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Abstract

Background
Over the last 10 years, the discovery of individual, or candidate, genes that influence economically important traits has revolutionised how the dairy industry selects cows for breeding programmes. One such gene, the diacylglycerol O-acyltransferase 1 (DGAT1) gene is significant in dairy production as it is associated with the synthesis of fat in milk, and polymorphisms within the gene can be used for selection purposes. In this study, the variants (genotypes) of the K232A polymorphism of the DGAT1 gene, within a dual-purpose dairy herd, bred for both dairy and beef production, were determined, and compared to the Economic Breeding Index (EBI) and EBI sub-indexes to ascertain if any statistically significant relationships existed.

Methods
DNA was extracted from hair samples, and the genotypes of the DGAT1 gene were determined using a combination of conventional PCR, restriction fragment length polymorphism (RFLP), gel electrophoresis, DNA sequencing and novel real-time PCR assays.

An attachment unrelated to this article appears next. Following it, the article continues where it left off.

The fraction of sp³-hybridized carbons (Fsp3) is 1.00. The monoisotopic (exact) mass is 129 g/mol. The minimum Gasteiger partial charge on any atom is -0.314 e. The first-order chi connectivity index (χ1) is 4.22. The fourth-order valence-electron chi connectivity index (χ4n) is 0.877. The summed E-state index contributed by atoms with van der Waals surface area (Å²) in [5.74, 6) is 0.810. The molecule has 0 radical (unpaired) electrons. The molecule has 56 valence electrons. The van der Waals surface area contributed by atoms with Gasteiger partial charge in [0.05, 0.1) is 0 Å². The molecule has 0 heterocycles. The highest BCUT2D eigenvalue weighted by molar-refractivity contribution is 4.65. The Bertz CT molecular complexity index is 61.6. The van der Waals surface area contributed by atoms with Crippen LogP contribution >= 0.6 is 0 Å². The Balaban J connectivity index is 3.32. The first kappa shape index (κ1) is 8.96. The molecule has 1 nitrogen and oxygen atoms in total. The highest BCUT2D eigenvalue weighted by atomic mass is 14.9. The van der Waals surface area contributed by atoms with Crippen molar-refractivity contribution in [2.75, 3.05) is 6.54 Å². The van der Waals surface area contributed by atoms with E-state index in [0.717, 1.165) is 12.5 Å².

Results
The three genotypes within the herd were: KK (n = 5), AA (n = 10), KA (n = 8). KK denoted a homologous Lysine allele, AA denoted a homologous Alanine allele, and KA denoted a heterologous Lysine allele. There was no association found between the milk production traits and the DGAT1 K232A genotype (P = 0.178). However, there was a significant association found between the K232A polymorphism and other EBI traits including ‘Beef’ and ‘Management’ which had P values of 0.035 and 0.023 respectively. The AA genotype was associated with higher beef traits (higher carcass values) and lower management traits (reduced milking time and good temperament). The KK genotype was associated with higher management traits and lower beef traits. These results were not always consistent with those in the literature.

Conclusions
This study showed that animals with the A allele of the DGAT1 gene polymorphism may be better suited for dual-purpose dairy herds. It is also possible that different breeding goals and farm environments may influence the results suggesting that these types of studies should be conducted on a variety of herds and include larger samples sizes.

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